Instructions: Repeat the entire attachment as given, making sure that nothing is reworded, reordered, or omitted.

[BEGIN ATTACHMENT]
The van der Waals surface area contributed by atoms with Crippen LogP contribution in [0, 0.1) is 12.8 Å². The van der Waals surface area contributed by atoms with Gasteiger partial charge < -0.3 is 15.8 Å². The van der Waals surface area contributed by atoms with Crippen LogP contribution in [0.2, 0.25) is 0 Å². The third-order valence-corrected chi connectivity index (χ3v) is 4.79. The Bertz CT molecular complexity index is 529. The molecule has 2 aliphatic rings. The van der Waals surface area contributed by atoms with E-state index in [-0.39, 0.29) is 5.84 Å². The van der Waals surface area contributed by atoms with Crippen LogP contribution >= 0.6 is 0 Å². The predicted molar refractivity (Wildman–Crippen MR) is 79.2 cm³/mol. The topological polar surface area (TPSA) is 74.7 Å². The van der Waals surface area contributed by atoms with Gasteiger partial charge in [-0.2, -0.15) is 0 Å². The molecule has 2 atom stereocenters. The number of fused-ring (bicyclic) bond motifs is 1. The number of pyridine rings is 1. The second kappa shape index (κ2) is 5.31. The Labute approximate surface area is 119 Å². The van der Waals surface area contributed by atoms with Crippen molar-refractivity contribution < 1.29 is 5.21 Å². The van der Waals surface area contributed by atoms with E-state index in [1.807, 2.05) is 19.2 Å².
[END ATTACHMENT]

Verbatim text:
The van der Waals surface area contributed by atoms with Crippen LogP contribution in [0, 0.1) is 12.8 Å². The van der Waals surface area contributed by atoms with Gasteiger partial charge < -0.3 is 15.8 Å². The van der Waals surface area contributed by atoms with Crippen LogP contribution in [0.2, 0.25) is 0 Å². The third-order valence-corrected chi connectivity index (χ3v) is 4.79. The Bertz CT molecular complexity index is 529. The molecule has 2 aliphatic rings. The van der Waals surface area contributed by atoms with E-state index in [-0.39, 0.29) is 5.84 Å². The van der Waals surface area contributed by atoms with Crippen LogP contribution >= 0.6 is 0 Å². The predicted molar refractivity (Wildman–Crippen MR) is 79.2 cm³/mol. The topological polar surface area (TPSA) is 74.7 Å². The van der Waals surface area contributed by atoms with Gasteiger partial charge in [-0.2, -0.15) is 0 Å². The molecule has 2 atom stereocenters. The number of fused-ring (bicyclic) bond motifs is 1. The number of pyridine rings is 1. The second kappa shape index (κ2) is 5.31. The Labute approximate surface area is 119 Å². The van der Waals surface area contributed by atoms with Crippen molar-refractivity contribution < 1.29 is 5.21 Å². The van der Waals surface area contributed by atoms with E-state index in [1.807, 2.05) is 19.2 Å².